Background: Marine sessile organisms display a color palette that is the result of the
expression of fluorescent and non-fluorescent proteins. Fluorescent proteins have uncovered
transcriptional regulation, subcellular localization of proteins, and the fate of cells during
development. Chromoproteins have received less attention until recent years as bioreporters. Here,
we studied the properties of aeBlue, a a 25.91 kDa protein from the anemone Actinia equina.
Objective: To assess the properties of aeBlue chromoprotein under different physicochemical
Methods: In this article, during the purification of aeBlue we uncovered that it suffered a color shift
when frozen. We studied the color shift by different temperature incubation and physicochemical
conditions and light spectroscopy. To assess the possible structural changes in the protein, circular
dichroism analysis, size exclusion chromatography and native PAGE was performed.
Results: We uncover that aeBlue chromoprotein, when expressed from a synthetic construct in
Escherichia coli, showed a temperature dependent color shift. Protein purified at 4 °C by metal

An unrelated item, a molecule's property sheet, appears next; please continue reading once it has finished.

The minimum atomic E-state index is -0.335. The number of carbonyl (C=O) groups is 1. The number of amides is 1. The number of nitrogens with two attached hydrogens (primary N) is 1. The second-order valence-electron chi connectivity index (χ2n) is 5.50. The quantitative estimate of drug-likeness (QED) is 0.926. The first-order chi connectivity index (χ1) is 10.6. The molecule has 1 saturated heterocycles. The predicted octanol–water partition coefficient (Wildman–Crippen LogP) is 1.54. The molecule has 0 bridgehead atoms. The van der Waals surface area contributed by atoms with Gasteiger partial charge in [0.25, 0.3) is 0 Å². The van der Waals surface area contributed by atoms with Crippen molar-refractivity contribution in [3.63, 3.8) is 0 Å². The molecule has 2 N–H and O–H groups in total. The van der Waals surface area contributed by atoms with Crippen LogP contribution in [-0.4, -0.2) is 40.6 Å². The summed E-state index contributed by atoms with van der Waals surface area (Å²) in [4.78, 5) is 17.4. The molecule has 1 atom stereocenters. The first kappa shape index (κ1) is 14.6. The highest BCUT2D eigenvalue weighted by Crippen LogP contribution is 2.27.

affinity chromatography exhibited a pinkish color and shifts back at higher temperatures to its
intense blue color. Circular dichroism analysis revealed that the structure in the pink form of the
protein has reduced secondary structure at 4 °C, but at 35 °C and higher, the structure shifts to a
native conformation and Far UV- vis CD spectra revealed the shift in an aromatic residue of the
chromophore. Also, the chromophore retains its properties in a wide range of conditions (pH,
denaturants, reducing and oxidants agents). Quaternary structure is also maintained as a tetrameric
conformation as shown by native gel and size exclusion chromatography.
Conclusion: Our results suggest that the chromophore position in aeBlue is shifted from its native
position rendering the pink color and the process to return it to its native blue conformation is